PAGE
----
Scores of villagers from Preah Vihear’s Kulen district have appealed to Prime Minister Hun Sen for a year’s reprieve on their microfinance debts, saying drought and low product prices have made it impossible to pay back their loans.
A joint letter, thumbprinted by 164 villagers and dated August 29, requests the premier’s intervention in their personal financial woes, though they promised to keep paying monthly interest. “We, 164 families, have been faced with drought, insects and worms that are destroying our crops and that led to a lesser yield; the harvested yields are sold at a low price on the market,” reads the letter.
Chhoeun Leap, 32, said villagers had borrowed from a range of microfinance banks, including Prasak Microfinance and Sathapana Bank Plc, adding that he had borrowed some $2,000.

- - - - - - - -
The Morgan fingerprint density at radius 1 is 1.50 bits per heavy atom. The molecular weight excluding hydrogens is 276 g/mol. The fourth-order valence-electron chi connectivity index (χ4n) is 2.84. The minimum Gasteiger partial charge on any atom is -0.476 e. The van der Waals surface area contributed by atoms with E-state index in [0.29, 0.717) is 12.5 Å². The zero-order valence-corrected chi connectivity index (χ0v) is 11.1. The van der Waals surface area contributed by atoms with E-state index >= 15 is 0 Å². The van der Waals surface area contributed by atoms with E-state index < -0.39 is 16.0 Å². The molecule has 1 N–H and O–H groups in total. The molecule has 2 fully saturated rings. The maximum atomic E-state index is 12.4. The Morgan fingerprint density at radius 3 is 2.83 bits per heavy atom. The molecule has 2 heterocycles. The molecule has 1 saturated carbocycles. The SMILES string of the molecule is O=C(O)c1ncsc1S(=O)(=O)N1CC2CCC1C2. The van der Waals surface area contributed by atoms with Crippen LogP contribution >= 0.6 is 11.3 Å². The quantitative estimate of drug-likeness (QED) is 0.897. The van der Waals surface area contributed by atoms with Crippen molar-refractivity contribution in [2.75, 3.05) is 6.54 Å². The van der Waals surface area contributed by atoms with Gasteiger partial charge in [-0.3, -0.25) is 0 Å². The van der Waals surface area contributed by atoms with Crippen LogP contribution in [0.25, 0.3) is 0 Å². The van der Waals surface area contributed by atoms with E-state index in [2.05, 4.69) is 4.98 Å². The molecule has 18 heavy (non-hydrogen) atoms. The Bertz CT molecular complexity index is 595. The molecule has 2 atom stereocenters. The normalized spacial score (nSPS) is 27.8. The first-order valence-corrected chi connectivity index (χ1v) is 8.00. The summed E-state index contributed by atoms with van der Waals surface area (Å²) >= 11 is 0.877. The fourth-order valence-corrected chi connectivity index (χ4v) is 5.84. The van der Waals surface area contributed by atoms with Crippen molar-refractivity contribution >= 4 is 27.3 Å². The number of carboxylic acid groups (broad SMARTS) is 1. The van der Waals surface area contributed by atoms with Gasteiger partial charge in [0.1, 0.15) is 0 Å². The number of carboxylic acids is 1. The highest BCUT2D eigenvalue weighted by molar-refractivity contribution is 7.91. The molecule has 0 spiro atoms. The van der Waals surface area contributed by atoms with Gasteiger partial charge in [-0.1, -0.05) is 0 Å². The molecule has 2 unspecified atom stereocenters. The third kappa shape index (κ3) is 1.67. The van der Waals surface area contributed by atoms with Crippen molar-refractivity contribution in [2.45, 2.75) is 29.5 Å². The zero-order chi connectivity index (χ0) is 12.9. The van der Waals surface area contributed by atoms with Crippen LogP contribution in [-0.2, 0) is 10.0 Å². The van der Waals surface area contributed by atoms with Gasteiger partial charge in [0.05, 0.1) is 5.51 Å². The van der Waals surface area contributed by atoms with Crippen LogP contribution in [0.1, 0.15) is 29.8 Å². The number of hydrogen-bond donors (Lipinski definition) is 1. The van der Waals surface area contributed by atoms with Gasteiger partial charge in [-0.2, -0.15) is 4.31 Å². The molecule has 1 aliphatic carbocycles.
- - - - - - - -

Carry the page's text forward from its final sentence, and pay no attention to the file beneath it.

The group’s request, Leap said, was prompted by the premier’s recent “solutions” tour of Cambodia, which has seen him make numerous populist decrees in favour of local land disputants and market vendors.
“We think that Samdech can help [and] might do us a favour to request the bank to delay,” he said.
Hun Sen swung through the province last week as part of his tour, handing out parcels of land to more than 120 families.
Bun Mony, CEO of Sathapana Bank Plc, said his institution has a policy to help its customers by negotiating if they experienced repayment problems, but noted some customers “lie to us, so the microfinance bank becomes the victim”.
Hout Ieng Tong, chairman of the Cambodian Microfinance Association, said that borrowers encountering issues should meet with them directly.